Win32API(), COM->Objects( ), or Managed.Code() ?

you’ve decided you need to write some code, this could be for a real project (something that gets you paid at the end of the month) or might just be the equivelant of doodling on the back of a napkin, perhaps just trying something out to see what works or trying out something new that you’ve been putting off for a while, you obviously have a choice of programming languages ranging from C/C++, Visual Basic, C#, or perhaps even trying out some other language while at the same time drinking a large cup of Java.

When writing code on the Windows desktop, Windows XP Embedded or Windows CE you have a choice of application development frameworks to use, this could be Win32 (the “assembly language” of the o/s), this could be a framework like MFC (a set of wrapper classes that abstracts developers from the underlying Win32 API), this could be COM (object based, versioned components) or Managed Code

You could be writing code that calls on Win32, COM, or Managed assemblies or potentially be writing components (DLL, COM Object, or assembly) for someone else to call.

I’m curious, what’s your preference of language and interface (Win32, COM, or Managed Code), and why ?

– Mike

Comments (17)

  1. 5 years ago this would have been a cinch: COM no doubt.  And today I think the answer is just as clear: Managed Code.  As a framework developer for much of my career I just have to say that there is no better environment for publishing reusable components than .NET.  The IDE, the language (C#), the runtime.  It all comes together so easily that development on almost any size project is effotless.  The tools and the framework never get in the way.  With COM or Win32 you are left doing so much on your own.  Developing large frameworks is a nightmare in COM / C++ (I’m sure the mshtml team has some horror stories here).  With unsafe code and P/Invoke I can also make C# do whatever I could do in native code anyway.

  2. Steve says:

    Win32. Without a doubt.

    (But i’m a relic :)).

  3. Kris says:

    Managed code without a doubt (and Java if you need to reach beyond Windows). Productivity is great and the programming model is elegant and simple. I love COM but way too many quirks in my opinion – easy to get lost if you don’t know the underlying COM runtime well enough. And you have got to be a master of advanced C++ (Those templates can be pretty hairy). And I love to doodle in Ruby co’s I like its Meta-Programming capabilities….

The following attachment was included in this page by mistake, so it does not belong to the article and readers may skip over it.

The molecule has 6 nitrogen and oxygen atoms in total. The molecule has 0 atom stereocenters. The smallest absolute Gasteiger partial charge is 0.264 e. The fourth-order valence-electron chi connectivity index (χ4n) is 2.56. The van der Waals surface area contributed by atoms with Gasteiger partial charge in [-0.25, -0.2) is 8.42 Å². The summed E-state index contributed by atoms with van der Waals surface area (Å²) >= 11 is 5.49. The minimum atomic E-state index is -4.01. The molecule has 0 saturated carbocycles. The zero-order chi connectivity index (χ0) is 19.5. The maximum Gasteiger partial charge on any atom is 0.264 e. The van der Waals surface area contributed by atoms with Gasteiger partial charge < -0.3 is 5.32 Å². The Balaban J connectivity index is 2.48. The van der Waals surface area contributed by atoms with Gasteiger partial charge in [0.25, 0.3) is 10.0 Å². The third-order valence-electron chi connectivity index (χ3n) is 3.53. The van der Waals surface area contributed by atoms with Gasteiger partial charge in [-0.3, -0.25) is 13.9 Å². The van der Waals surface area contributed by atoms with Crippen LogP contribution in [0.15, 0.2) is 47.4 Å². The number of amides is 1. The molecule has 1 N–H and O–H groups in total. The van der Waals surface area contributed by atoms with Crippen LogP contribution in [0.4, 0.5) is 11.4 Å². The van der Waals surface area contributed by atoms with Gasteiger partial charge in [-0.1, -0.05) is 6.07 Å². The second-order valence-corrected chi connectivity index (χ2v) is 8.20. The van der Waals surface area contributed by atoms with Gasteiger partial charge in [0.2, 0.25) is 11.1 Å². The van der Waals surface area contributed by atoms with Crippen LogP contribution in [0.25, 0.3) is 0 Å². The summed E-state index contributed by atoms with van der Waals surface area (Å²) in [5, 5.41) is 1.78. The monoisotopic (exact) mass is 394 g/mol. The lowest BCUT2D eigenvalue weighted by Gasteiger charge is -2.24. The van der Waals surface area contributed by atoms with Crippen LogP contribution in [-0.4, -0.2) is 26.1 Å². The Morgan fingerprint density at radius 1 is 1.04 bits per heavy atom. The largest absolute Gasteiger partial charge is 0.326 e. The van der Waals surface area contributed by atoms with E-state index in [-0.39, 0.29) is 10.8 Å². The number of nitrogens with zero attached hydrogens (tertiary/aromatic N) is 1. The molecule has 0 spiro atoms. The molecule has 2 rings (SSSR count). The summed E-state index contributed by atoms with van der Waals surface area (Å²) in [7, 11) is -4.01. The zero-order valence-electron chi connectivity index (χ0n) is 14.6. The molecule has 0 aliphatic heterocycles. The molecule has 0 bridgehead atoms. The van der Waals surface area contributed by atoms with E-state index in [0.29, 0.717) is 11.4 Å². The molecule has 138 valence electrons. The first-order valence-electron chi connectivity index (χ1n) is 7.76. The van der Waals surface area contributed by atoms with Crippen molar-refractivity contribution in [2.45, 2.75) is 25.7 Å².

4. Mohammed says:

    Managed Code in C# , I would be happy to use some assembly as well

  5. J.Spraul says:

    For Windows CE web server development, there’s Win32 ISAPI or a neutered version of ASP, so we’re stuck with native C++.

  6. Larry Hull says:

    Native code and C/C++ with some assembly thrown in. But I’m an old school hardware guy writting time critical device drivers.

  7. Glyn DAvies says:

    Depends on what it does, and who its ultimately for.

    most stuff goes in console/ C/c++ apps for testing APIs etc or WTL (never, never MFC) if its graphical.  ATL/COM as/when required.

    c# if there’s any web services or the like – all depends on what APIs I need to access

  8. Nick says:

    I’ve been doing software development for 8+ years now… and have done it all.  I’ve written using Assembly, Win32, then C++ with MFC, ATL and COM, and now C# and VB.NET with Managed Code.

    I’ve always stuck with the latest technology.  The simple fact is, managed code is faster to develop with.  I’m far more efficient with the latest technologies than any of the previous ones.

    Sure, there are a few things that I can’t do with strictly managed code, but because I have such a diverse past, I know exactly how to call into an old COM component, or even do P/Invoke to get at the functionality I need.

  9. Lutz says:

    For my Pocket PCs and WM smartphones I need small programs that run fast and don’t have tons of dependencies. Win32 is the only choice, with a tiny little bit of C++ sprinkled in here and there. I am still baffled by the size of even the smallest .Net program, and by all these confusing versions 1.0, 1.1, 2.0 and what not.

    As long as small and fast is valued (my program won the 2006 PocketPCMag awards) i’ll stick with it.

  10. rjune@ says:

    For low level, Win32

    for GUI, still WTL/ATL

    I’ve been slack about getting my head into the managed space. But for simple apps, or anything dealing with XML/Web services then c#.